Thus our defense of our games accidentally discredited them as a whole. It’s part shame, part cultural stigma, and wholly a polite nature we’ve bought into. Much like how we’re told all gamers are nerds, losers, and virgins; much like how we downcast our eyes a little when we tell people we work in the video game industry; much like how we bite our lower lip when we mention we’re game journalists, we don’t stand up and fight the good fight for video games. We make apologies. We make excuses.
We don’t let them stand alone without us holding them up from the sidelines. Worse, we don’t see that we’re actually holding them back with our words instead.
We let video games be blamed for Columbine, we let video games be degraded by being called less than movies, and we let Ebert tell us that our gaming creations were somehow equivalent to antiquated scribbles on a wall at their very best–even when the artwork created for them is so far beyond that let alone the actual video game. Apologetically, we tell these dissenters that we’re sorry our video games aren’t quite there yet but we’re working on it. We’re working for an approval he will never give us, his last words on the subject on video games that he can agree “that gamers can have an experience that, for them, is Art.” As if games are only art because we experience differently than society at large or we reach hard enough. Why would we drop video games onto this level, seeking approval from someone behind the times?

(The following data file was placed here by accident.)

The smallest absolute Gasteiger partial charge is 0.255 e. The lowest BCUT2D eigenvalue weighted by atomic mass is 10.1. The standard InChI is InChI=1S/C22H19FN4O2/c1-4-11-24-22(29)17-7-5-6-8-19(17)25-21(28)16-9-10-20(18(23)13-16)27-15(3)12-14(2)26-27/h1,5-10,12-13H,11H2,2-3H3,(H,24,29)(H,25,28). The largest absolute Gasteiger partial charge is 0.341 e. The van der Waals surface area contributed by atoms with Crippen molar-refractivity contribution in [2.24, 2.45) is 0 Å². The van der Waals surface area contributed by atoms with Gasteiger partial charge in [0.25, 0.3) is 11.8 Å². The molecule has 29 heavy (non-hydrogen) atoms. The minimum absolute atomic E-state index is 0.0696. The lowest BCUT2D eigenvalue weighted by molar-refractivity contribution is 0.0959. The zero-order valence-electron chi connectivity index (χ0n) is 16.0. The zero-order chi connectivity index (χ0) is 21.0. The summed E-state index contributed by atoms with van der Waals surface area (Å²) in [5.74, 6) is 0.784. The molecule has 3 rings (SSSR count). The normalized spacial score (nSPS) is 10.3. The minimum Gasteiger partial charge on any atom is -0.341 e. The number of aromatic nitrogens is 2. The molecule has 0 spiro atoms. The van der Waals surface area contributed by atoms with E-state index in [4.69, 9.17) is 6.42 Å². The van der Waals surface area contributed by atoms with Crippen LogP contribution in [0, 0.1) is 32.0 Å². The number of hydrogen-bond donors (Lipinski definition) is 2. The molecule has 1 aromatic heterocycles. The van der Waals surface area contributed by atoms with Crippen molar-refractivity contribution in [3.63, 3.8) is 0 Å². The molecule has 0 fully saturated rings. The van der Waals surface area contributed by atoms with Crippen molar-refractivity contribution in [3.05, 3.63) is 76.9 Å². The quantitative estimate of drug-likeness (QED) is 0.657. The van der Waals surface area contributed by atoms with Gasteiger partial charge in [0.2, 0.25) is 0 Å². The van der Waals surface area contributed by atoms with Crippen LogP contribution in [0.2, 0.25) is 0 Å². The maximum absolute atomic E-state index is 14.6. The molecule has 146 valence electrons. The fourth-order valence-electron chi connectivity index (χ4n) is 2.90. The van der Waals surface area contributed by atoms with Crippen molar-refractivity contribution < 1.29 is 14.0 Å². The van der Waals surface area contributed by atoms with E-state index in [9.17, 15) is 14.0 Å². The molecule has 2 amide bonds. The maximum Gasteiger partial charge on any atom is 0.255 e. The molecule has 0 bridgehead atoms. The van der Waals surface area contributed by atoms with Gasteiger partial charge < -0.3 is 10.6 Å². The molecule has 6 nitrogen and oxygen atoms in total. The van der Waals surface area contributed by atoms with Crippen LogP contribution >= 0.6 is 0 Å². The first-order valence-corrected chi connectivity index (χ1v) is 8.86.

Confidence, most likely. For some reason, we’re not confident in the games of yesteryear. We’re not proud of this year’s releases, either–as art or otherwise. Instead, we let society dictate what a video game is and what it should be.
But we shouldn’t. As gamers, we should be proud, confident, and certain. Video games are beautiful and ugly and deep and shallow and they stand on their own if we let them–as art, as stories, and as individual worlds both close and far from our own. This year’s releases of 2010 are pieces of art and the year isn’t even over yet; we haven’t even seen Civilization V or Fallout: New Vegas.
In this year alone, Mass Effect 2 brought a galaxy to life that rivals Star Wars. StarCraft 2 created one of the most strategic multiplayer sequels of our time, a modern love song to the game of chess. Final Fantasy XIII, for all its flaws in the ludic and narrative sense, painted the prettiest pictures our generation has yet to see. And Red Dead Redemption captured a time in America when the prairies expanded endlessly, not unlike how entire art movements critiqued centuries past and their political landscape for a few immature laughs.